December 2002
Volume 43, Issue 13
ARVO Annual Meeting Abstract  |   December 2002
What Makes Even Texture Different From Random Texture?
Author Affiliations & Notes
  • L Liu
    Vision Research Lighthouse International New York NY
  • Footnotes
    Commercial Relationships   L. Liu, None. Grant Identification: JDRF Grant #1-2001-619
Investigative Ophthalmology & Visual Science December 2002, Vol.43, 2910. doi:
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      L Liu; What Makes Even Texture Different From Random Texture? . Invest. Ophthalmol. Vis. Sci. 2002;43(13):2910.

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      © ARVO (1962-2015); The Authors (2016-present)

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Abstract: : Purpose:Many studies have suggested that the pre-attentive discrimination between intact even and random textures (first pair) was based on the difference in conspicuous features, such as elongated bars. How conspicuous these features have to be in order to support pre-attentive discrimination? Methods:Even and random textures were degraded in two ways: 1) randomly deleting checks to black (deletion); 2) randomly deleting checks and then scrambling the positions of the remaining checks (scrambling). The second and third pairs of textures are examples of a 30% deletion and a 10% deletion plus a 1-check scrambling. Identically degraded even/random or random/random texture pairs were presented for 250 ms, and subjects were asked to indicate whether the pairs were made of the same or different textures. Results:Normal subjects could keep perfect discrimination when deletion was less than 40%. Greater amount of deletion caused performance to decrease. No reliable discrimination could be observed for deletion greater than 60%. When a check was allowed to move into the position of one of its deleted immediate neighbors (1-check scrambling), discrimination performance decreased even with a 5% deletion, and discrimination was impossible beyond 15% of deletion. A computer program was written to tally the lengths and positions of continuous bars in even and random textures. Intact random textures rarely had bars longer than 8 checks, but had many shorter bars. The alignment of these bars was poor. The beginning and ending positions were evenly distributed across the texture patch. Intact even textures had more longer bars and they were aligned on a small number of locations. Degradation reduced both bar length and alignment differences between even and random textures. Bar length distribution became identical at about 40% of deletion while alignment difference diminished at about 60% of deletion. Conclusion:Human subjects used both bar length and bar alignment information to discriminate even and random textures.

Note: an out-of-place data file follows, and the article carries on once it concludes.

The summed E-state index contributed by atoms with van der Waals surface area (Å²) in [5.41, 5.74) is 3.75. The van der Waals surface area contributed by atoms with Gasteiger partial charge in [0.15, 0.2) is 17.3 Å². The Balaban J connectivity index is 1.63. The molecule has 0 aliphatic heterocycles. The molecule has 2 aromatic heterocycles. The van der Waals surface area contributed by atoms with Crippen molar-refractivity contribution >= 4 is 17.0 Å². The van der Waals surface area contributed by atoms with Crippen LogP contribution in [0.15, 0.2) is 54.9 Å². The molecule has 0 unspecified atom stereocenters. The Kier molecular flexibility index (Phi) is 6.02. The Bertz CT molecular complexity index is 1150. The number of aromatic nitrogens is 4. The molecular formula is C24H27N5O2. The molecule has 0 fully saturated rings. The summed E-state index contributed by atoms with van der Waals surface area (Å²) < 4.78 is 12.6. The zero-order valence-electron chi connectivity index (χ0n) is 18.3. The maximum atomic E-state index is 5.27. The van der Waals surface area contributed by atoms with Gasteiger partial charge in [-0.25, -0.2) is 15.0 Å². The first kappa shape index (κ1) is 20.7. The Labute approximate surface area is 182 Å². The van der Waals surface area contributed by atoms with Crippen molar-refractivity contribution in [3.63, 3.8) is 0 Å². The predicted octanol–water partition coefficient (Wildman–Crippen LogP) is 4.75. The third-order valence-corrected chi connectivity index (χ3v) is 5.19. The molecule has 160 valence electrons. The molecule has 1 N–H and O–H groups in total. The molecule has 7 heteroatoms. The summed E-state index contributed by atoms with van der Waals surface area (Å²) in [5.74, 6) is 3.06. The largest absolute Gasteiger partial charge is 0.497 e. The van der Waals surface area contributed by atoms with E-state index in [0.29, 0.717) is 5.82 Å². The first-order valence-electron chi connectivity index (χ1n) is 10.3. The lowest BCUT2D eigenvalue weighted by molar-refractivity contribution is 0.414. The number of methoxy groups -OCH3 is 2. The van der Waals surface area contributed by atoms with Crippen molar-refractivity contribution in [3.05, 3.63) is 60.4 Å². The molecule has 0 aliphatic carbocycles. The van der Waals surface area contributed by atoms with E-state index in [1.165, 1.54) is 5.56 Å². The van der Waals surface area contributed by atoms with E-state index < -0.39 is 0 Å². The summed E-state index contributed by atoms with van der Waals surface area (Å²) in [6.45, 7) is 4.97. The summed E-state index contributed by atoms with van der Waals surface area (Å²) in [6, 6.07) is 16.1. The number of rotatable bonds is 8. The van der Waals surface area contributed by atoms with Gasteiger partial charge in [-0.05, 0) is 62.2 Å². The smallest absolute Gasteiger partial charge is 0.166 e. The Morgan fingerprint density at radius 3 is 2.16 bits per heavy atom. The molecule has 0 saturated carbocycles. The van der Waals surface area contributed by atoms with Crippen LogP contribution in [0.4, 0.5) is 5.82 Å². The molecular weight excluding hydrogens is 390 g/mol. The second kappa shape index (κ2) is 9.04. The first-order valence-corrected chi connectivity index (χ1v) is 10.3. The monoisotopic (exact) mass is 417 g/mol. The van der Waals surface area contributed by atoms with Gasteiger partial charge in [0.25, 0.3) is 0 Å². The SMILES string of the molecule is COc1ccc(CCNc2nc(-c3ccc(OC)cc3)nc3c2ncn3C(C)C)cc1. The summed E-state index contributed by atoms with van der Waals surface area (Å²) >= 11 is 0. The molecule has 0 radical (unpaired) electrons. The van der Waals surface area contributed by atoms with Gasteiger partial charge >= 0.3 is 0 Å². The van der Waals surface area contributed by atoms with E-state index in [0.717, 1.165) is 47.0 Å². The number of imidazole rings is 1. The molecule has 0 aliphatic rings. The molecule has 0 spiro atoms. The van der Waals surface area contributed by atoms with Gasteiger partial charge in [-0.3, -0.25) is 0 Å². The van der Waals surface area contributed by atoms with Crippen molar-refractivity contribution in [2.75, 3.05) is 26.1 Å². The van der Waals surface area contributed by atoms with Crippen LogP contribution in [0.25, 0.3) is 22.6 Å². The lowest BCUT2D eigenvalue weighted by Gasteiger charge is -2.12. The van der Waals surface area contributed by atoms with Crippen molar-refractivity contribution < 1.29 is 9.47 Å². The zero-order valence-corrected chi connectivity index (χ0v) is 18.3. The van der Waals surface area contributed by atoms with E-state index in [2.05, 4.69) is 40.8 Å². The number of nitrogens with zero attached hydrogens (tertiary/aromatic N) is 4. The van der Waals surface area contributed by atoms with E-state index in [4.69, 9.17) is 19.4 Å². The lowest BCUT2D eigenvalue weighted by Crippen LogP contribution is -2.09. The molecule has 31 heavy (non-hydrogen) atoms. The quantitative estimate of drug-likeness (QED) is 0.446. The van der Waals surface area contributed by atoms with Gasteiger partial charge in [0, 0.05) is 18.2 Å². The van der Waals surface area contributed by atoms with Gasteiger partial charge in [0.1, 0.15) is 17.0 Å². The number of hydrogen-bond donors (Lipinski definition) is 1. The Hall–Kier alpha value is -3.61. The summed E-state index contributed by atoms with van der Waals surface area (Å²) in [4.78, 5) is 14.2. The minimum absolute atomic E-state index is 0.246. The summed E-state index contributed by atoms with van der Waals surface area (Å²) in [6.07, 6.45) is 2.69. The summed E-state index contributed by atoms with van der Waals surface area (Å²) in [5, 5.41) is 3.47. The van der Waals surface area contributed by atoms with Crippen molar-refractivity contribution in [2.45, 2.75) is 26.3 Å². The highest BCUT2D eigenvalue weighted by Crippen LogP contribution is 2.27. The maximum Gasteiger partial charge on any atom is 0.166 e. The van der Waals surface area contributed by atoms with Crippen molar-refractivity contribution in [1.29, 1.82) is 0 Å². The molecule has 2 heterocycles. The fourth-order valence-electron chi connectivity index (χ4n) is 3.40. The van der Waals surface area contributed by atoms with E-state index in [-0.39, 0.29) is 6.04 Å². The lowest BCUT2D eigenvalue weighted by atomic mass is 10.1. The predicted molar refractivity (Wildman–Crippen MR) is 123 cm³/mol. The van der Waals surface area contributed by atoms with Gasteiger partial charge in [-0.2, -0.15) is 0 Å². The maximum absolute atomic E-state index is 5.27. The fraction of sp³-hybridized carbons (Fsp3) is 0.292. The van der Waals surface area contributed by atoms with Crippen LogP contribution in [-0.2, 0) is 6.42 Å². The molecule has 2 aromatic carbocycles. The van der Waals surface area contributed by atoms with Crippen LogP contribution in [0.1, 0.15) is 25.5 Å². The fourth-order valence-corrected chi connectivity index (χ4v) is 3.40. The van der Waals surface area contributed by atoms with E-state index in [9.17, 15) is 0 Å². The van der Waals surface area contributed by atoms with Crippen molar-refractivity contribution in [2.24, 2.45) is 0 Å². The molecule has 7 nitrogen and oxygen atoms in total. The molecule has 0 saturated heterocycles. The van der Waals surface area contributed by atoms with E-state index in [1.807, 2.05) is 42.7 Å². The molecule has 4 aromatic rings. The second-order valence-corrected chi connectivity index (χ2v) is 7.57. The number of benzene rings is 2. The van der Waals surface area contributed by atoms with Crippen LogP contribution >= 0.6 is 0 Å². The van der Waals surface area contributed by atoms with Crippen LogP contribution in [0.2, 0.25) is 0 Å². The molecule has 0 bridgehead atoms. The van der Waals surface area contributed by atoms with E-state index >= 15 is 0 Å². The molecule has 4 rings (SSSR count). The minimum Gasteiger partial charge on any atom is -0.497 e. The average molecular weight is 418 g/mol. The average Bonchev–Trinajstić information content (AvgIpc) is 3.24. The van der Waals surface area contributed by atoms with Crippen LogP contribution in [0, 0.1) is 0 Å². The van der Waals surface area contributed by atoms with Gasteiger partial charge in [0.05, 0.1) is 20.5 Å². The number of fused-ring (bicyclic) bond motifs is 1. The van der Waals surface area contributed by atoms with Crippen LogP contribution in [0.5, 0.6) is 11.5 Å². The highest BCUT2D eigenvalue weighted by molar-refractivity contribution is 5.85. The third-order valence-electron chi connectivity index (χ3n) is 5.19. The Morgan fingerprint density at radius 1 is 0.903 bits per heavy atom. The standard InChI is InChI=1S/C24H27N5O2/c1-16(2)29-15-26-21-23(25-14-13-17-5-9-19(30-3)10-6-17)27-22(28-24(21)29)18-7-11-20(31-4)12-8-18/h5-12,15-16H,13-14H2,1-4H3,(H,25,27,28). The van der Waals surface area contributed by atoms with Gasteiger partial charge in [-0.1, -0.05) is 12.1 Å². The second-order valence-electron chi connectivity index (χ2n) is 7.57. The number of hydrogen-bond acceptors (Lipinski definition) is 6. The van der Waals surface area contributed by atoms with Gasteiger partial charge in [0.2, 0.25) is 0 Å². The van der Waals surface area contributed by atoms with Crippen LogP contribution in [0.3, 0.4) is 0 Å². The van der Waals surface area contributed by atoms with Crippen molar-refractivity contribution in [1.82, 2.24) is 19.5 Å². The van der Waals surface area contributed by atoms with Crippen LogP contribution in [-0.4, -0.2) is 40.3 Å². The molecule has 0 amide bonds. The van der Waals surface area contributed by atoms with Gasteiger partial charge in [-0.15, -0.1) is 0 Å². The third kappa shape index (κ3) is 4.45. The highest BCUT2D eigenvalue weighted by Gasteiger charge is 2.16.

Keywords: 597 texture • 509 pattern vision 

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